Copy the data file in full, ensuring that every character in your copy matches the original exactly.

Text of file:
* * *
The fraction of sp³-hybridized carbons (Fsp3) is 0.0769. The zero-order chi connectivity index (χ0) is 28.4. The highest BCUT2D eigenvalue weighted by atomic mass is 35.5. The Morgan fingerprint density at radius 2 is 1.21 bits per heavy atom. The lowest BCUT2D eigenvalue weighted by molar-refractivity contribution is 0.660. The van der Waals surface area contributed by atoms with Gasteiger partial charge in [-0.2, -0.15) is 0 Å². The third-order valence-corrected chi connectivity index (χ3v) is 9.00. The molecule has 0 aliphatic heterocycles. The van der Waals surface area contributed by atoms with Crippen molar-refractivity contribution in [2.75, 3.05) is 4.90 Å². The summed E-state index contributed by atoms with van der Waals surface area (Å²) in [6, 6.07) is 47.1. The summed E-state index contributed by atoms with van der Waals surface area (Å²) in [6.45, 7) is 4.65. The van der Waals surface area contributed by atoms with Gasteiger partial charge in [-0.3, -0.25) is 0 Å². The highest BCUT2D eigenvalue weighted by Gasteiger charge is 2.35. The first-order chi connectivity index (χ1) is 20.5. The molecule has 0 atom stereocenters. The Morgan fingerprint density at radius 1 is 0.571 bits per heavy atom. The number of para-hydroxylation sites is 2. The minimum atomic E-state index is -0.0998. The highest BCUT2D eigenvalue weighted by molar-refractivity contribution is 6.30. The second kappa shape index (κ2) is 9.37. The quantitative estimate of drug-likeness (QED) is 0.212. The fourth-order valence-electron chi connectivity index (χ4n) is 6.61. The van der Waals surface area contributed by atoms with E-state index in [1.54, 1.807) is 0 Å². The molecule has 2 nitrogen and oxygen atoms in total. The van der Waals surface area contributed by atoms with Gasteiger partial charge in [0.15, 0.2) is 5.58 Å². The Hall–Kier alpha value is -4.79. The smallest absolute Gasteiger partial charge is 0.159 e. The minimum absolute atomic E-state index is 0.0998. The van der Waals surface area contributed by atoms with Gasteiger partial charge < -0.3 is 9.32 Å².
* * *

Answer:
The fraction of sp³-hybridized carbons (Fsp3) is 0.0769. The zero-order chi connectivity index (χ0) is 28.4. The highest BCUT2D eigenvalue weighted by atomic mass is 35.5. The Morgan fingerprint density at radius 2 is 1.21 bits per heavy atom. The lowest BCUT2D eigenvalue weighted by molar-refractivity contribution is 0.660. The van der Waals surface area contributed by atoms with Gasteiger partial charge in [-0.2, -0.15) is 0 Å². The third-order valence-corrected chi connectivity index (χ3v) is 9.00. The molecule has 0 aliphatic heterocycles. The van der Waals surface area contributed by atoms with Crippen molar-refractivity contribution in [2.75, 3.05) is 4.90 Å². The summed E-state index contributed by atoms with van der Waals surface area (Å²) in [6, 6.07) is 47.1. The summed E-state index contributed by atoms with van der Waals surface area (Å²) in [6.45, 7) is 4.65. The van der Waals surface area contributed by atoms with Gasteiger partial charge in [-0.3, -0.25) is 0 Å². The highest BCUT2D eigenvalue weighted by Gasteiger charge is 2.35. The first-order chi connectivity index (χ1) is 20.5. The molecule has 0 atom stereocenters. The Morgan fingerprint density at radius 1 is 0.571 bits per heavy atom. The number of para-hydroxylation sites is 2. The minimum atomic E-state index is -0.0998. The highest BCUT2D eigenvalue weighted by molar-refractivity contribution is 6.30. The second kappa shape index (κ2) is 9.37. The quantitative estimate of drug-likeness (QED) is 0.212. The fourth-order valence-electron chi connectivity index (χ4n) is 6.61. The van der Waals surface area contributed by atoms with E-state index in [1.54, 1.807) is 0 Å². The molecule has 2 nitrogen and oxygen atoms in total. The van der Waals surface area contributed by atoms with Gasteiger partial charge in [0.15, 0.2) is 5.58 Å². The Hall–Kier alpha value is -4.79. The smallest absolute Gasteiger partial charge is 0.159 e. The minimum absolute atomic E-state index is 0.0998. The van der Waals surface area contributed by atoms with Gasteiger partial charge < -0.3 is 9.32 Å².